Crime Pays Arizona Courts, and Your Criminality is Their Livelihood

Crime pays….the state.  Make no mistake about it, there is a reason many people are beginning to refer to highway patrols as road pirates.  They’re not out there keeping the roads safe for you and me, they’re out there looking for easy targets, fat booty for the state.  Need proof?  A recent investigation of Arizon courts by the ACLU discovered the courts were making serious coin catching you up in violations that garnered them fines.  The courts are making a handsome living collecting fines from you, so why would they ever want to find you not guilty of violations that lead to fines, and why would they ever want to show mercy when their livelihoods depend on your criminalization?

Compounded fines and fees can be a major revenue stream for these city courts. But for residents, the municipal court system can be a Kafkaesque part of daily life. The executive director for the American Civil Liberties Union in Arizona described city courts as “a revenue-generating system that turns into an endless maze where there are very few ways for people to get out.”

So, why are these city courts the top earners?

For one thing, municipal judges in Paradise Valley are unpaid volunteers, which greatly reduces expenses. Paradise Valley also imposed greater court fees than other cities. In most cities, court fees on top of penalties were less than one-third of the total revenue; in Paradise Valley, fees added up to two-thirds of the city court’s total revenue.

The city court in Tempe also generated considerable revenue relative to expenditures, according to 2017 budget projections: The court took in approximately $8.4 million from fines and forfeitures in 2017; court operations only cost about $4.4 million.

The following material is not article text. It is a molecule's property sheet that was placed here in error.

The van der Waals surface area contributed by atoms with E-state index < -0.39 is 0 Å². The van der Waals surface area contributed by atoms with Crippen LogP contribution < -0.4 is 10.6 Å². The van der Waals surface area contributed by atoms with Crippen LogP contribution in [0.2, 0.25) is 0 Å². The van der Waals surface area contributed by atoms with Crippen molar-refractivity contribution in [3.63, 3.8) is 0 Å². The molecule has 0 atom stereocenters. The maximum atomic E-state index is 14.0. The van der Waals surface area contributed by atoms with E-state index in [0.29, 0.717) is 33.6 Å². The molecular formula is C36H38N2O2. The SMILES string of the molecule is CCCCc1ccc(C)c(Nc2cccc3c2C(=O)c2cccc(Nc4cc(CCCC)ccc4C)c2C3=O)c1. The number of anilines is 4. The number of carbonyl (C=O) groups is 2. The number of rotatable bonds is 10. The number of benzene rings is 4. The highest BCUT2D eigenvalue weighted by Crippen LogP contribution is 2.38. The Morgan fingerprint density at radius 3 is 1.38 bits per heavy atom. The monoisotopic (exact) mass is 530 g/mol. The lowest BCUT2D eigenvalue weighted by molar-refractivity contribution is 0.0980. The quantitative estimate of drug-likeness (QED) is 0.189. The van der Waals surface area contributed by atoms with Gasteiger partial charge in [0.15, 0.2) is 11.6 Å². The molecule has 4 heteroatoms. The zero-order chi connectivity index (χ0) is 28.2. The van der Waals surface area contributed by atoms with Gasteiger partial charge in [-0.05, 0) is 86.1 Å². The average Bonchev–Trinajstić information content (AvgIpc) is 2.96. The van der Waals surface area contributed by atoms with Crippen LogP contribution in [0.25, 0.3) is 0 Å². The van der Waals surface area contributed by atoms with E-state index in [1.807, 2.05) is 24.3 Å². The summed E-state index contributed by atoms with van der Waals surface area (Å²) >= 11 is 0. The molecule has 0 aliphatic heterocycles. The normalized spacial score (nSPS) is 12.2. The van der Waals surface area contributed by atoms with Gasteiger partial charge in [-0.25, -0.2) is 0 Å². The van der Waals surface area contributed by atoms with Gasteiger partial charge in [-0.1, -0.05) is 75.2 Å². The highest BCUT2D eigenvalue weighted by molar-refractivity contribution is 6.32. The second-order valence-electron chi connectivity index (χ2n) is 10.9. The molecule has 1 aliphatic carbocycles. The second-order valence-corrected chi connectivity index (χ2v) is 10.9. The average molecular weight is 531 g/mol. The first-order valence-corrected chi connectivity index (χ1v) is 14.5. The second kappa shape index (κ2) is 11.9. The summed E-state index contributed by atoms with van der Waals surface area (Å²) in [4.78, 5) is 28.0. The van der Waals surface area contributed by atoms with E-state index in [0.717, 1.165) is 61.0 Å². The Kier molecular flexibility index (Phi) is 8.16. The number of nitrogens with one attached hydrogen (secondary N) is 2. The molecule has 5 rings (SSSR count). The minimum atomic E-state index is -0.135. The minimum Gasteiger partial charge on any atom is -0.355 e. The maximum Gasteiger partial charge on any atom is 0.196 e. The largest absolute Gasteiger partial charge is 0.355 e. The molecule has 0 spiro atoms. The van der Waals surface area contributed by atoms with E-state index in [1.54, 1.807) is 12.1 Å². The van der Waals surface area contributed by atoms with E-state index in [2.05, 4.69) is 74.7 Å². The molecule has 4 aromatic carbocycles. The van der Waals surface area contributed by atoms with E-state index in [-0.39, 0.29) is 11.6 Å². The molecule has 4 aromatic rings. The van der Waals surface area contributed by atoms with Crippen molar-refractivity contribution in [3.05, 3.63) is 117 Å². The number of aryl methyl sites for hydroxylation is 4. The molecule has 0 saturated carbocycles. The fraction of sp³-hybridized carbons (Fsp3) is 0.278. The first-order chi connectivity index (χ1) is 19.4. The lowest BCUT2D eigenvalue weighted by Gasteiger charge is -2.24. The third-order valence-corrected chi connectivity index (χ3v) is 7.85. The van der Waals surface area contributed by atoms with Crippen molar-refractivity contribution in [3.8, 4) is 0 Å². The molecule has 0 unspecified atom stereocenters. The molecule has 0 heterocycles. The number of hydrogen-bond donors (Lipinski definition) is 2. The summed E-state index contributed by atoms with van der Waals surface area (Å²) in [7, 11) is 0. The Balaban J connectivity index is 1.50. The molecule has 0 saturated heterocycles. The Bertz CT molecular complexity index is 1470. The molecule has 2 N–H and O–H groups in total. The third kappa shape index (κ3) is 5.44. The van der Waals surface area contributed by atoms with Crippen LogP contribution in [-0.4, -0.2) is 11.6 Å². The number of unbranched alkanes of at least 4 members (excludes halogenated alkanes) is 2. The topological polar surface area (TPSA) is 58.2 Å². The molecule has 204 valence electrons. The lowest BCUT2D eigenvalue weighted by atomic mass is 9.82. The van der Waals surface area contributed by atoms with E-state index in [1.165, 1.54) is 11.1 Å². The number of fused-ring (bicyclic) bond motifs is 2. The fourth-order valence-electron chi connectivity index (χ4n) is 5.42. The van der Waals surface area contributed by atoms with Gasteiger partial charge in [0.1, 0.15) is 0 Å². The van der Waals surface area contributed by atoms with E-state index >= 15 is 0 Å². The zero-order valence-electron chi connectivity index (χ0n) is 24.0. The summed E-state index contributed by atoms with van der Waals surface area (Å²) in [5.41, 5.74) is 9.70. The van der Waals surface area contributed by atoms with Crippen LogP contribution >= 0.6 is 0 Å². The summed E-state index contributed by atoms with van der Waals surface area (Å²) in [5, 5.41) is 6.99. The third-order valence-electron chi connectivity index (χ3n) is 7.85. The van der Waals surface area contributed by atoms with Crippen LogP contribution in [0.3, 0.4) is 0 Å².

Scottsdale, Gilbert, and Tucson also posted net positive income from their courts, according to the report; however, Phoenix, Mesa, Chandler, Peoria, and Yuma had net negative figures from the municipal court.

“Most of them do lose money or break even, but there are some notable exceptions,” the report’s author, Mark Flatten, told reporters at the Goldwater Institute on Tuesday morning.

“[Municipal courts] handle a million cases a year. These are the foundation of the court system in Arizona, and that’s the court system most people are likely to interact with,” Flatten added.

According to criminal-justice reform advocates, these interactions are hardly fair. Fines and the punitive measures undergirding them – like an arrest warrant if you don’t pay on time – distort the criminal justice system, effectively stacking the deck against low-income people who find themselves in a municipal court.

It’s not every day that a conservative/libertarian think-tank and a left-leaning civil liberties organization are in agreement on an issue.

Net income figures for the highest-earning Arizona municipal courts, based on budget projections for the 2017 fiscal year.
Net income figures for the highest-earning Arizona municipal courts, based on budget projections for the 2017 fiscal year.
New Times graphic/Google Sheets
“For those of you who are raising eyebrows about the collaboration between the ACLU and Goldwater, don’t be,” said Alessandra Soler, the ACLU’s executive director for Arizona. “The right and the left are coming together around criminal-justice reform across the country.”

Soler, who served on the state’s Task Force on Fair Justice for All, a 2016 initiative by the Arizona Supreme Court, said the courts and the Arizona legislature require more reform. If city courts are focused on collecting revenue for governmental use, it compromises the fairness of the process, she said. Vulnerable people are affected the most.

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7 Arizona Municipal Courts That Are Making Money From Your Fines

Fines and fees can be a major revenue stream for some city courts. But for residents, the municipal court system is a Kafkaesque part of daily life.

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About Paul Gordon 2955 Articles
Paul Gordon is the publisher and editor of iState.TV. He has published and edited newspapers, poetry magazines and online weekly magazines. He is the director of Social Cognito, an SEO/Web Marketing Company. You can reach Paul at

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